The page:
In Conversation: Sapna Desai, Associate, Population Council

Jun 05, 2023

Sapna Desai - Reimagining India’s Health System - The Lancet Citizens’ Commission
Sapna Desai is an Associate with the Population Council, India, where her research focuses on women’s health, health systems and community-based interventions. She is co-lead of the Evidence Consortium on Women’s Groups and studies to examine how women’s groups improve population health and nutrition outcomes.

I started my career in public health with the Self-Employed Women’s Association (SEWA) in Gujarat, where I learned the power of collective action and using evidence for action. I spent several years with the national federation of SEWAs (SEWA Bharat), establishing community health and health insurance programs in several states, with a focus on Bihar, W Bengal and Delhi. My doctoral work examined the impact of SEWA’s community-based interventions on improving women’s health and explored unnecessary hysterectomy amongst women workers in the informal economy.

The use of hysterectomy as a common procedure amongst young women in some states ignited my interest in understanding the health system – particularly the importance of continuity of care, the role of health insurance, people’s access to information and systems of accountability. Wide variation in hysterectomy rates across India also drives home the importance of understanding state and district-level health systems.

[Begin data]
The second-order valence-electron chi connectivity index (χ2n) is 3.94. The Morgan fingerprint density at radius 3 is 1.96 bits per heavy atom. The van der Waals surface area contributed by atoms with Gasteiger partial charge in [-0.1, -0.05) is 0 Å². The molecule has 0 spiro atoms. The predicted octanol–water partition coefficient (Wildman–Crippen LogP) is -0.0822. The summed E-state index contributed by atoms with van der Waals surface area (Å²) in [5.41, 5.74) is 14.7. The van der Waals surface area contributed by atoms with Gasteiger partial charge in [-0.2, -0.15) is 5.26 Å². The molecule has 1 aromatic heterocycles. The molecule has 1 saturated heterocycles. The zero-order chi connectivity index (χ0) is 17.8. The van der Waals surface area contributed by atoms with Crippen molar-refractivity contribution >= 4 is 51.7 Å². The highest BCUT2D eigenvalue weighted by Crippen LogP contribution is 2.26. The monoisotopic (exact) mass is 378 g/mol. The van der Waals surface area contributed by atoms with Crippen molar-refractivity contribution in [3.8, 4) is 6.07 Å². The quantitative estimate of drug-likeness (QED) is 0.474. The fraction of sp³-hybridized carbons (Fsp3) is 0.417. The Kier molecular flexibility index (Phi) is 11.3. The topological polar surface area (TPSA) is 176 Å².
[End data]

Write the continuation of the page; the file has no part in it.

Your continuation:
Since then, and now at the Population Council Institute, my work focuses on women’s health through the life cycle, health systems and the role of community-based movements such as women’s groups.

As a Commissioner, I have participated in the Citizen’s engagement workstream and am co-leading a multi-disciplinary consortium of Commission partners examining district-level pathways to UHC. This idea was catalysed by the district-level UHC index : why do districts [not just states] perform so differently? Our team has interviewed health system actors and communities across six diverse districts. What’s been most fascinating, and most instructive, is the divergence in pathways between even the highest-performing states. A history of social movements, strong local governance, a public health cadre and of course, financing patterns, are some of the factors beginning to emerge. We’re also learning how different players in the health system – providers, community institutions and ASHAs – define UHC and enablers and barriers across contexts. It’s been a very rich learning experience, largely due to partnerships and participation across the Commission.

The district study has certainly taught us there is no uniform answer. UHC pathways will have to take different forms across states and perhaps this is the challenge: devising nuanced approaches suited to India’s different contexts. That said, building strong primary health care [including community engagement], ensuring financing enables high-quality continuity of care and supporting accountability at different levels are common threads that deserve greater priority as we build a more equitable health system, along with critical human resource challenges that have been discussed at length.

There have been many “solutions” tried and lessons learned by actors across India’s diverse health system. I hope the Commission, through its many consultative processes and multiple forms of evidence, helps shines a light on people’s experiences and aspirations for the health system. Integrating the views of less- heard voices will be crucial to supporting journeys towards UHC.